Australia: Cyber Cyclone Yasi Strikes

Category 5 mega Cyclone Yasi struck the North Queensland coast late on Wednesday 2 February 2011. Reflecting recent disasters around the world, both new and old Australian media have played complementary roles during the crisis.

Facebook, Twitter and the blogosphere were not just major sources of information and support for the community, they were readily embraced by the mainstream media, particularly television, and both the print and online versions of daily newspapers.

Facebook has been a focal point, of course. Many new groups or pages have sprung up. Typical was Cyclone Yasi Update, which has over 90,000 Likes. Their message at 8 am drew 37 comments with 330 people liking it. Thanks to Garrett Wells and team:

More good news, because Yasi slowed down before it hit the coast, it hit on a falling tide, not a rising tide, and the storm surge that was possible did not eventuate and many areas that were expecting innundation were not affected by any surge….Garrett

Online magazine New Matilda followed one indigenous community with a series of updates:

Yesterday we reported that the mostly Indigenous community of Palm Island, off the coast of Townsville, was unprepared for the approaching tropical cyclone.

We spoke to residents on the island who told us they feared for their lives and questioned why the entire island hadn’t been evacuated. They said much of the housing on the island was not built to withstand a storm of Yasi’s strength.

Thankfully the island was not as badly hit by the cyclone as expected. Queensland police have told us that all residents are okay, although power has been cut and the phone lines are down.
Palm Island Pulls Through Yasi

As usual group blog Larvatus Prodeo has been active. This little gem is worth a visit:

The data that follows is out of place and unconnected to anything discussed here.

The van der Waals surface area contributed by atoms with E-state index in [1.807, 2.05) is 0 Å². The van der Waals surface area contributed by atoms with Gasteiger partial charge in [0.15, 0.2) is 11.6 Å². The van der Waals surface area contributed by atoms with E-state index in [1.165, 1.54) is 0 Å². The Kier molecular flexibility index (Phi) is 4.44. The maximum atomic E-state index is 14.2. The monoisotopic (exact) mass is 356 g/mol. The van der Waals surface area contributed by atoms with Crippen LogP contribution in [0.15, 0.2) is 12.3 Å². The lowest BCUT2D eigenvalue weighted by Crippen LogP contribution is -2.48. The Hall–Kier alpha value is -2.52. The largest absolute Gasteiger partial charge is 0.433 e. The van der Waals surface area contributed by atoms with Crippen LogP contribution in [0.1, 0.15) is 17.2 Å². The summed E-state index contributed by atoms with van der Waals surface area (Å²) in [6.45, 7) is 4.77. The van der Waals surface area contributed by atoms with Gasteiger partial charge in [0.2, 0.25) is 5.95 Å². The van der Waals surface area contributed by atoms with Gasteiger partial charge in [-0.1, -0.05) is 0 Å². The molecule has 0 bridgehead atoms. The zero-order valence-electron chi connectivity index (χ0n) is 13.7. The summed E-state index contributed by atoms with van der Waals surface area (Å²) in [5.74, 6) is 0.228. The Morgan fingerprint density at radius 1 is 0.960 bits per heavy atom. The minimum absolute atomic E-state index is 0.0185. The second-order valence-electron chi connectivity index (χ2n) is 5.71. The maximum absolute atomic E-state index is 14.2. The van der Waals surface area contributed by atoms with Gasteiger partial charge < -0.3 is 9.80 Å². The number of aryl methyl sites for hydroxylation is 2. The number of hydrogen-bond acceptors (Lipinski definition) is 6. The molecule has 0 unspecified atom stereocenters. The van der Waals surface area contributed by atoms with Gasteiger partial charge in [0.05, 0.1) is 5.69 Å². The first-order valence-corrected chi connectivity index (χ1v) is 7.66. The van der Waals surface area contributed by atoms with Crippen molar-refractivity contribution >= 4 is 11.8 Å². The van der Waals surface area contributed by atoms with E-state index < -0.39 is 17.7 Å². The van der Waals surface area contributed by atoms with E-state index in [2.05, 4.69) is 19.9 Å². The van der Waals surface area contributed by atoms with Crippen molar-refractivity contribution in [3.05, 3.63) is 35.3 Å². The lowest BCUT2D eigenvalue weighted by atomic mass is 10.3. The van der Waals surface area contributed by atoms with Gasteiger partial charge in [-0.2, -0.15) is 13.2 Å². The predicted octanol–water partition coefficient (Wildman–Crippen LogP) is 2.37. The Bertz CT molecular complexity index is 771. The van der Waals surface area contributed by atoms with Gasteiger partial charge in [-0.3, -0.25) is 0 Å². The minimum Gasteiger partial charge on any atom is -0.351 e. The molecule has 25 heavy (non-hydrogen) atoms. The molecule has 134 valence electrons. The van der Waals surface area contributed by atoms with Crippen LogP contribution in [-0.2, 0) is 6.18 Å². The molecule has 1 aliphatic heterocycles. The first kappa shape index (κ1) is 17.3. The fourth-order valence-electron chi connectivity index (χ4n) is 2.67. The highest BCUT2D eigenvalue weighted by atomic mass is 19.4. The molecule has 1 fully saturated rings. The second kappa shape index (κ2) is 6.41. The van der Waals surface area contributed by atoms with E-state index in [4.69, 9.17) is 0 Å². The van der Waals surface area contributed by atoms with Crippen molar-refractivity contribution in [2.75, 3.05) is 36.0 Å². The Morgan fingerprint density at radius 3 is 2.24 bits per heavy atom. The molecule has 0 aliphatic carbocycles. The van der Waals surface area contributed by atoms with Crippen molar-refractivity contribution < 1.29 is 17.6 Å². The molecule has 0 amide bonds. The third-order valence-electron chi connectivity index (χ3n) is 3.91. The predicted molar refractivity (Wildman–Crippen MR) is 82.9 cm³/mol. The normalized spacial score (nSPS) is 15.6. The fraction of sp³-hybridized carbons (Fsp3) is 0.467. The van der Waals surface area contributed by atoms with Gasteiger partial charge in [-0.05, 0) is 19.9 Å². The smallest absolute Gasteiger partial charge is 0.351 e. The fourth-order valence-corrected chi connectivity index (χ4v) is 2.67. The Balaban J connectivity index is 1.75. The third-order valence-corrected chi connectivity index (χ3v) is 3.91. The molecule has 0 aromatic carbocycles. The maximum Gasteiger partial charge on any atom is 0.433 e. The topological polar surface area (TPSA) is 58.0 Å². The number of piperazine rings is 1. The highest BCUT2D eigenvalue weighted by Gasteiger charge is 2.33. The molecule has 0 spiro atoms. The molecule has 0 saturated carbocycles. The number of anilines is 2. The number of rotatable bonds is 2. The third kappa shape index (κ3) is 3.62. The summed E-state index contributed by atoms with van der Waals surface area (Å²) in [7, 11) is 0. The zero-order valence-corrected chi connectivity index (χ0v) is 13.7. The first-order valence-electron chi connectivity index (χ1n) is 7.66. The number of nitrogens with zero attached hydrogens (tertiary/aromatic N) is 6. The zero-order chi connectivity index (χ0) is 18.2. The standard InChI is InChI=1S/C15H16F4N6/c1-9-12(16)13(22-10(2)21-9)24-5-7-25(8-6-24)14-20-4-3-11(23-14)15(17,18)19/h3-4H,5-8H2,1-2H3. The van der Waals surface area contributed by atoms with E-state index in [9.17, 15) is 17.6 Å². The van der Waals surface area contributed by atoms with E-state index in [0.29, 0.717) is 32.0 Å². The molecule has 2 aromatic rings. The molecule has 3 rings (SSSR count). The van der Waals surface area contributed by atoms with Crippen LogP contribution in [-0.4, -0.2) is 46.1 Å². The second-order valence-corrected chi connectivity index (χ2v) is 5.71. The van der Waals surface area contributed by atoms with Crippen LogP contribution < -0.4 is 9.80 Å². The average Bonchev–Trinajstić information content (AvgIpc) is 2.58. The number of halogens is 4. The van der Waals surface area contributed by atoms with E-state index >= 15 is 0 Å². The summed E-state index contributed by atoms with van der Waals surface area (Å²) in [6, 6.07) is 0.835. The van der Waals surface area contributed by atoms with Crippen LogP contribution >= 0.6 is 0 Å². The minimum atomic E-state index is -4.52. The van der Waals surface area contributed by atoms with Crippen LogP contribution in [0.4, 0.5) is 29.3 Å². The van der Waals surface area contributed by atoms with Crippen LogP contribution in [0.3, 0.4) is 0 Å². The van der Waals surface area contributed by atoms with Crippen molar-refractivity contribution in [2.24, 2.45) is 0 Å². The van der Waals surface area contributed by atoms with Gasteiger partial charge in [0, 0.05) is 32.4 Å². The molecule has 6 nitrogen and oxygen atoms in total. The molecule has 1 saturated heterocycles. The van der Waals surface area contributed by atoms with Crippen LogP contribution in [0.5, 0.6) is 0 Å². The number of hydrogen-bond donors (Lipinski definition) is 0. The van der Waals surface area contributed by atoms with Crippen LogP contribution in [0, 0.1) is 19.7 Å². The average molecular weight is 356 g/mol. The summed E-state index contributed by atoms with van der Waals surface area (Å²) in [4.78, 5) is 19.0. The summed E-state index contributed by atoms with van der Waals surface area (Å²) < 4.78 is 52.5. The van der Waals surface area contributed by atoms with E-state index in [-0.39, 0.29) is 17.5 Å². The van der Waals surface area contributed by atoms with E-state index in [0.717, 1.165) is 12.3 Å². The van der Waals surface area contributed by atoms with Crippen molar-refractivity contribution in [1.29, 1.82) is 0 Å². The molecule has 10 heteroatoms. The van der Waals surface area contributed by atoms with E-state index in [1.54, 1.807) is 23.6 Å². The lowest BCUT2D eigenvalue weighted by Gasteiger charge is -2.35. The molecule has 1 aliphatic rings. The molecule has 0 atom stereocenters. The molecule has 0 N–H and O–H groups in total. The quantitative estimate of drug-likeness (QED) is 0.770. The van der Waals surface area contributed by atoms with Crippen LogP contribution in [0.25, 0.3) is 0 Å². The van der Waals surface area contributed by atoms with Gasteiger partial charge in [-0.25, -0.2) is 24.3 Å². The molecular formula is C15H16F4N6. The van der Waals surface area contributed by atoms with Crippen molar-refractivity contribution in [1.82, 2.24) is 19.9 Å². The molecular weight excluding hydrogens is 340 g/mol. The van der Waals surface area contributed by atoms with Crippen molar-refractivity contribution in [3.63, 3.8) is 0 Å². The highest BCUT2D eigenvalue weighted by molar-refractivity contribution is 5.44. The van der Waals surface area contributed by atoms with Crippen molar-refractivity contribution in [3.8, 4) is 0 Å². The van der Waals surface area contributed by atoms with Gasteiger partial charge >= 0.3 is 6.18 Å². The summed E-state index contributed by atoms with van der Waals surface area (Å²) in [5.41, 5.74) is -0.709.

The mainstream media coverage of natural disasters tends to filter local, lived experience through a narrow set of affective categories. This is largely because mass media rely on moral narratives: the evil of the cyclone/flood/fire, the goodness of the state in the aftermath, the evil of looters etc. These narratives makes for much more compelling viewing, but they’re often patronizing, self-serving and gloss over the multiplicity of connections between people, their belonging and the stuff of society: roads, electricity networks. Little wonder Bob Katter yesterday complained of media terrorizing residents with fear mongering.

Enter duckhand.

In the midst of ABC News 24 coverage last night, a duck hand moved across the live Townsville webcam.
Disaster Humour

The 8 second video is available here.

Twitter tag #duckhand has been almost as popular as #tcyasi.

A couple of tweets:

mediahunter Craig Wilson has a poor opinion of mainstream television current affairs shows:

The misery of North Queenslanders has been compounded by arrival of crews from A Current Affair & TodayTonight. #TCYasi

GuidoTresoldi enjoyed the gallows humour:

I would like to propose that #tcyasi #duckhand be nominated for Australian of the Year.

Meanwhile The Age, Melbourne's daily newspaper, is typical of old media who have been running live blogs:

As Cyclone Yasi stormed towards the Queensland Coast, we tracked the news from the ground, the web and around the world.
Cyclone Yasi live blog – Wednesday

As well as regular news updates The Age has a ‘Twitter Conversation’, a feed of several popular tags.

Television stations have relied heavily on Twitter, Youtube and social media such as Facebook for much of their content especially stories, videos and photos. That’s beyond the scope of this post as is the wider blogosphere.

A Google blog search for “cyclone yasi’ found 113,000 results. Be my guest!

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